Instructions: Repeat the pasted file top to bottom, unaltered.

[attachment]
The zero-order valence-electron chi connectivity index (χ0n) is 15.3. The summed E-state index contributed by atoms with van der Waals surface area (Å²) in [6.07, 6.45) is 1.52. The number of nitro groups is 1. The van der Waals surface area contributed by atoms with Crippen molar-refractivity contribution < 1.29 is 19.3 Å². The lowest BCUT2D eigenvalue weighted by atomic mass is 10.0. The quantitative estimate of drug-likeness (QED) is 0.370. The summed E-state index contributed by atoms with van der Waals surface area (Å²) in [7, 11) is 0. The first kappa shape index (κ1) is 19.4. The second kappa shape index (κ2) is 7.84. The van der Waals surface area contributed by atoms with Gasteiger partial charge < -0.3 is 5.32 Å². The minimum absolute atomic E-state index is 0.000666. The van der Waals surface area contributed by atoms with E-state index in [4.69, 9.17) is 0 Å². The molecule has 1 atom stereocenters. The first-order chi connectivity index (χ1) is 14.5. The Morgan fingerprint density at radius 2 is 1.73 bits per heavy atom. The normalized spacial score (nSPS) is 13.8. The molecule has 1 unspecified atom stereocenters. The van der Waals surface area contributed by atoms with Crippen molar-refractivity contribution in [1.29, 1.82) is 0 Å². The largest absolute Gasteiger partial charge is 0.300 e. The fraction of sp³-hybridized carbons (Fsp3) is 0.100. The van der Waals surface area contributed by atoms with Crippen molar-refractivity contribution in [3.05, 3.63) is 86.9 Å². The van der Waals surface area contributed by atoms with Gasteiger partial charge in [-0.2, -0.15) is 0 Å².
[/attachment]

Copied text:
The zero-order valence-electron chi connectivity index (χ0n) is 15.3. The summed E-state index contributed by atoms with van der Waals surface area (Å²) in [6.07, 6.45) is 1.52. The number of nitro groups is 1. The van der Waals surface area contributed by atoms with Crippen molar-refractivity contribution < 1.29 is 19.3 Å². The lowest BCUT2D eigenvalue weighted by atomic mass is 10.0. The quantitative estimate of drug-likeness (QED) is 0.370. The summed E-state index contributed by atoms with van der Waals surface area (Å²) in [7, 11) is 0. The first kappa shape index (κ1) is 19.4. The second kappa shape index (κ2) is 7.84. The van der Waals surface area contributed by atoms with Gasteiger partial charge < -0.3 is 5.32 Å². The minimum absolute atomic E-state index is 0.000666. The van der Waals surface area contributed by atoms with E-state index in [4.69, 9.17) is 0 Å². The molecule has 1 atom stereocenters. The first-order chi connectivity index (χ1) is 14.5. The Morgan fingerprint density at radius 2 is 1.73 bits per heavy atom. The normalized spacial score (nSPS) is 13.8. The molecule has 1 unspecified atom stereocenters. The van der Waals surface area contributed by atoms with Crippen molar-refractivity contribution in [1.29, 1.82) is 0 Å². The largest absolute Gasteiger partial charge is 0.300 e. The fraction of sp³-hybridized carbons (Fsp3) is 0.100. The van der Waals surface area contributed by atoms with Crippen molar-refractivity contribution in [3.05, 3.63) is 86.9 Å². The van der Waals surface area contributed by atoms with Gasteiger partial charge in [-0.2, -0.15) is 0 Å².